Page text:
The HSE has bowed to a campaign to reverse its prohibition on partners of pregnant women attending maternity hospitals for 20-week scans and surgical interventions.
The measure was introduced as a Covid-19 precaution in hospitals but has led to a huge backlash from couples using maternity services, some of whom have described the ban as inhumane, cruel and heart-breaking.
Hundreds of emails and letters from distressed and angry women and their partners to the Government have been released to Aontú leader Peadar Tóibín who has described their content as “harrowing” and deeply distressing.
“It is clear now that the restrictions around maternity services are inhumane and disproportionate,” he said.
“We must remember that one in four pregnancies end in miscarriage in this country. No woman should be left to face this bad news alone, in a hospital corridor without a partner to support her.”
The correspondence indicates the level of anxiety and frustration at the decision not to allow partners into the 19 maternity facilities in the State, particularly for the anomaly scan. Partners are allowed in for births but not for scans or emergency procedures. Some 172 people wrote to the Minister for Health Stephen Donnelly and Taoiseach Micheál Martin during six weeks in the autumn, and hundreds more since then. A petition organised against the restrictions by campaign group, Uplift, has gathered 52,000 signatures.
The HSE is expected to ask maternity facilities on Wednesday to allow partners visit for anomaly scans if possible. The new advice is understood to have stemmed from lower rates of transmission in the community, as well as listening to the views of patients and clinicians.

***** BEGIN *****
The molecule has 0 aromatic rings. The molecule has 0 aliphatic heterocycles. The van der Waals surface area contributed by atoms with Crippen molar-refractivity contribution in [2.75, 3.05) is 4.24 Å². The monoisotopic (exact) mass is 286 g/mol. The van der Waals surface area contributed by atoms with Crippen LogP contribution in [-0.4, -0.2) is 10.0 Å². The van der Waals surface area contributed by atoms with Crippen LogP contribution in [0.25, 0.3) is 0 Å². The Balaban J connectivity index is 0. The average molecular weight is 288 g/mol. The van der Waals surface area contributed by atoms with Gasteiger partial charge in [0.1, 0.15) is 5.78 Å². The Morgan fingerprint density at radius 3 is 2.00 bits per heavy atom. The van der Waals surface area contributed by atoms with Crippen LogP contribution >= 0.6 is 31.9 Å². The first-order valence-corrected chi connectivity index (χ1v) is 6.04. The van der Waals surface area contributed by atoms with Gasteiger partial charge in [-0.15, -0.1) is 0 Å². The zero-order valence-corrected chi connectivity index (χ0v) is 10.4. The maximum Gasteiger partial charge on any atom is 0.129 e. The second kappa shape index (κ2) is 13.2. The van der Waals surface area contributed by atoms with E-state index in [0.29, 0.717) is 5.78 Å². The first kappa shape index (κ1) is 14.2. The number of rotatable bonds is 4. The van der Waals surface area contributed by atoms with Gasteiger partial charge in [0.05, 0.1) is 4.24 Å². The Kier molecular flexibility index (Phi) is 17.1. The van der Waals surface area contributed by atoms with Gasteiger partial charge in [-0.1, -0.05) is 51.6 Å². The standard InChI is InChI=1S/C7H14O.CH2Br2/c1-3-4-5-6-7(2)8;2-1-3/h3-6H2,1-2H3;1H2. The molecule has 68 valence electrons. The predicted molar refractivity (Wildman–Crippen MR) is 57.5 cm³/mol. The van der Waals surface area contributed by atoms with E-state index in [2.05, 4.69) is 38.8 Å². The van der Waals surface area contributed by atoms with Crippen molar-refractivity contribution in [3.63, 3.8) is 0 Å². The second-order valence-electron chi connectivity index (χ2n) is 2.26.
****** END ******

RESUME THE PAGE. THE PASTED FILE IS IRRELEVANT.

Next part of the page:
One woman who experienced a miscarriage wrote to Mr Donnelly in September asking why it was acceptable for six people to socialise while partners were not allowed in maternity hospitals.
“I had to sit in a room alone to be told my baby had died. I was sent from this room alone reeling from what I had just heard and [LEFT TO)]sit on a busy ward corridor sobbing alone.
“This is simply unacceptable. At no point was I allowed to have my husband present to provide any sort of comfort. I sat for hours alone and broken in one of your maternity hospitals. Not a single person to offer me the comfort I craved and needed.”
Another woman wrote: “I am currently on my second pregnancy. My first pregnancy ended in a miscarriage which I’m sure I don’t have to tell you was a very stressful and traumatic experience. Thankfully I had the support of my partner and my mother when I found out this awful news. Without that support, I don’t know how I would have coped. Now, my heart breaks for anyone who has had to hear those words alone due to the restrictions.”
A woman receiving fertility treatment recalled two failed pregnancies in 2019.
“I could not imagine what it would have been like going for my first scan without my husband when the monitor turned dark and the midwife told me there was no heartbeat.
“It is an unexpected and earth-shattering experience that no woman should have to go through alone and it is a scandal of our time that women are being forced to endure this.”
A woman, writing to the Taoiseach, spoke of living through a global pandemic while pregnant.
“I attended all of the scans on my own. I attended appointments on my own. Antenatal classes were cancelled. Social interactions with other first-time mothers just wasn’t possible…I was admitted to hospital for one night at 31 weeks.
“I had high blood pressure and was experiencing dizzy spell. My husband was so worried but all he could do was simply leave me to the hospital door. I felt so weak and scared trying to find my way around the hospital. I had to be practical and keep thinking I need to be strong for our baby.”